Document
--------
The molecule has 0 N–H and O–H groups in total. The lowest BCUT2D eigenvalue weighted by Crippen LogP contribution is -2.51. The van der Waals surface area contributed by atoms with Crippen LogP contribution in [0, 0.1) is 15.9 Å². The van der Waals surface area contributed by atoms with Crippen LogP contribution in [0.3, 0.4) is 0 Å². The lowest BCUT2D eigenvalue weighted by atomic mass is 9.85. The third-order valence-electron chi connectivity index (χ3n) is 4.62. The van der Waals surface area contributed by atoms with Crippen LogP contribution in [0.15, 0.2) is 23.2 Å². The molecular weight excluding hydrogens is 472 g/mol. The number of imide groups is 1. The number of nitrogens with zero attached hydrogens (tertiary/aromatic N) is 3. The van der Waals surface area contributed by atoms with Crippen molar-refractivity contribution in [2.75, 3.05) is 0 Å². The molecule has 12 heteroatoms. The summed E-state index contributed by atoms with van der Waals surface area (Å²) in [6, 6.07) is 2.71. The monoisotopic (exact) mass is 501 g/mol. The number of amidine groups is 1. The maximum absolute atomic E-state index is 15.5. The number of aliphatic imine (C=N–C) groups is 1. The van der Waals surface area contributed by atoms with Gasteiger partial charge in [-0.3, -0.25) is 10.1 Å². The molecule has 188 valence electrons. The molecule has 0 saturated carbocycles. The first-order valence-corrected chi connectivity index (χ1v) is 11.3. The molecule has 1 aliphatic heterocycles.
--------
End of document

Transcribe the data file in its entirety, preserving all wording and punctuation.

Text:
The molecule has 0 N–H and O–H groups in total. The lowest BCUT2D eigenvalue weighted by Crippen LogP contribution is -2.51. The van der Waals surface area contributed by atoms with Crippen LogP contribution in [0, 0.1) is 15.9 Å². The van der Waals surface area contributed by atoms with Crippen LogP contribution in [0.3, 0.4) is 0 Å². The lowest BCUT2D eigenvalue weighted by atomic mass is 9.85. The third-order valence-electron chi connectivity index (χ3n) is 4.62. The van der Waals surface area contributed by atoms with Crippen LogP contribution in [0.15, 0.2) is 23.2 Å². The molecular weight excluding hydrogens is 472 g/mol. The number of imide groups is 1. The number of nitrogens with zero attached hydrogens (tertiary/aromatic N) is 3. The van der Waals surface area contributed by atoms with Crippen molar-refractivity contribution in [2.75, 3.05) is 0 Å². The molecule has 12 heteroatoms. The summed E-state index contributed by atoms with van der Waals surface area (Å²) in [6, 6.07) is 2.71. The monoisotopic (exact) mass is 501 g/mol. The number of amidine groups is 1. The maximum absolute atomic E-state index is 15.5. The number of aliphatic imine (C=N–C) groups is 1. The van der Waals surface area contributed by atoms with Gasteiger partial charge in [-0.3, -0.25) is 10.1 Å². The molecule has 188 valence electrons. The molecule has 0 saturated carbocycles. The first-order valence-corrected chi connectivity index (χ1v) is 11.3. The molecule has 1 aliphatic heterocycles.